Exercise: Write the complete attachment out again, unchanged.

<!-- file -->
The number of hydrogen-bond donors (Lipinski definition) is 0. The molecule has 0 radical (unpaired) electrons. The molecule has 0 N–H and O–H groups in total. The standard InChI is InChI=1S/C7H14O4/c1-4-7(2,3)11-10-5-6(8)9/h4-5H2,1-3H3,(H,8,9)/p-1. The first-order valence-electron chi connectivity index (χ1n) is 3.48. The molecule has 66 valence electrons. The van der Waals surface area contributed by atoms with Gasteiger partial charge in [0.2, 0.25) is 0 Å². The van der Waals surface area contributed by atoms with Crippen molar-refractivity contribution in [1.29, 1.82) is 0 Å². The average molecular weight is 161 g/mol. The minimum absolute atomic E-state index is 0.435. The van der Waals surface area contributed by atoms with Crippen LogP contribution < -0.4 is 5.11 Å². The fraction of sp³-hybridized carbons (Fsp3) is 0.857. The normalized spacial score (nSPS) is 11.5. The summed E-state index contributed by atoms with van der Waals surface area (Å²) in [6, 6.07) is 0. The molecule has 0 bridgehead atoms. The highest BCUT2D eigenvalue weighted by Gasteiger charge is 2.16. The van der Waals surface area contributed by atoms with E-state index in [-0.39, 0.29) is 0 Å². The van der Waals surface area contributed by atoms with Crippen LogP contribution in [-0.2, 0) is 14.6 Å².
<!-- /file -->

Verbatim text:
The number of hydrogen-bond donors (Lipinski definition) is 0. The molecule has 0 radical (unpaired) electrons. The molecule has 0 N–H and O–H groups in total. The standard InChI is InChI=1S/C7H14O4/c1-4-7(2,3)11-10-5-6(8)9/h4-5H2,1-3H3,(H,8,9)/p-1. The first-order valence-electron chi connectivity index (χ1n) is 3.48. The molecule has 66 valence electrons. The van der Waals surface area contributed by atoms with Gasteiger partial charge in [0.2, 0.25) is 0 Å². The van der Waals surface area contributed by atoms with Crippen molar-refractivity contribution in [1.29, 1.82) is 0 Å². The average molecular weight is 161 g/mol. The minimum absolute atomic E-state index is 0.435. The van der Waals surface area contributed by atoms with Crippen LogP contribution < -0.4 is 5.11 Å². The fraction of sp³-hybridized carbons (Fsp3) is 0.857. The normalized spacial score (nSPS) is 11.5. The summed E-state index contributed by atoms with van der Waals surface area (Å²) in [6, 6.07) is 0. The molecule has 0 bridgehead atoms. The highest BCUT2D eigenvalue weighted by Gasteiger charge is 2.16. The van der Waals surface area contributed by atoms with E-state index in [-0.39, 0.29) is 0 Å². The van der Waals surface area contributed by atoms with Crippen LogP contribution in [-0.2, 0) is 14.6 Å².